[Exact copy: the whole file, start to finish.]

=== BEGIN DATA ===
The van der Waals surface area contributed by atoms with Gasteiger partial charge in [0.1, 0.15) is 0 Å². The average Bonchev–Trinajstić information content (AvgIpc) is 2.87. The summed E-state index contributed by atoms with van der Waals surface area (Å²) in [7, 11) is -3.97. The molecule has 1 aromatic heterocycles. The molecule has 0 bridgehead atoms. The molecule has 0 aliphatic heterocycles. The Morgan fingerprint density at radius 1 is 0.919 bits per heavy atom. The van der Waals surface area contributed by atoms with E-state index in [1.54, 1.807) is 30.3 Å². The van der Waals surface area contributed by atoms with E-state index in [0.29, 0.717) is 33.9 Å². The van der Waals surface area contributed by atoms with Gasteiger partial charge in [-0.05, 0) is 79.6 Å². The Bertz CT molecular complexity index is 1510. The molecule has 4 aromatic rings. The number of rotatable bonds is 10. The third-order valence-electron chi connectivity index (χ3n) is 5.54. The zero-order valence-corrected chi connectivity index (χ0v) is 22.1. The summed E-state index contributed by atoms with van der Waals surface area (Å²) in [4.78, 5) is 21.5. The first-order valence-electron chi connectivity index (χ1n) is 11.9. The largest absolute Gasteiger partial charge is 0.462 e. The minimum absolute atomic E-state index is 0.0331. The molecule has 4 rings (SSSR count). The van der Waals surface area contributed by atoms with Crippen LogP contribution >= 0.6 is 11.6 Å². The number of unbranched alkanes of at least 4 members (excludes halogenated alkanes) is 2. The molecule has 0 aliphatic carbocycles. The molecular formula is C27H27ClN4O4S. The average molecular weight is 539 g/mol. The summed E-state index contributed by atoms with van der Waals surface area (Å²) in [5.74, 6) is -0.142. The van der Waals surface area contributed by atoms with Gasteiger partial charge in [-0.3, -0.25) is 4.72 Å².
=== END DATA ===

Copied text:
The van der Waals surface area contributed by atoms with Gasteiger partial charge in [0.1, 0.15) is 0 Å². The average Bonchev–Trinajstić information content (AvgIpc) is 2.87. The summed E-state index contributed by atoms with van der Waals surface area (Å²) in [7, 11) is -3.97. The molecule has 1 aromatic heterocycles. The molecule has 0 bridgehead atoms. The molecule has 0 aliphatic heterocycles. The Morgan fingerprint density at radius 1 is 0.919 bits per heavy atom. The van der Waals surface area contributed by atoms with E-state index in [1.54, 1.807) is 30.3 Å². The van der Waals surface area contributed by atoms with E-state index in [0.29, 0.717) is 33.9 Å². The van der Waals surface area contributed by atoms with Gasteiger partial charge in [-0.05, 0) is 79.6 Å². The Bertz CT molecular complexity index is 1510. The molecule has 4 aromatic rings. The number of rotatable bonds is 10. The third-order valence-electron chi connectivity index (χ3n) is 5.54. The zero-order valence-corrected chi connectivity index (χ0v) is 22.1. The summed E-state index contributed by atoms with van der Waals surface area (Å²) in [4.78, 5) is 21.5. The first-order valence-electron chi connectivity index (χ1n) is 11.9. The largest absolute Gasteiger partial charge is 0.462 e. The minimum absolute atomic E-state index is 0.0331. The molecule has 4 rings (SSSR count). The van der Waals surface area contributed by atoms with Crippen LogP contribution >= 0.6 is 11.6 Å². The number of unbranched alkanes of at least 4 members (excludes halogenated alkanes) is 2. The molecule has 0 aliphatic carbocycles. The molecular formula is C27H27ClN4O4S. The average molecular weight is 539 g/mol. The summed E-state index contributed by atoms with van der Waals surface area (Å²) in [5.74, 6) is -0.142. The van der Waals surface area contributed by atoms with Gasteiger partial charge in [-0.3, -0.25) is 4.72 Å².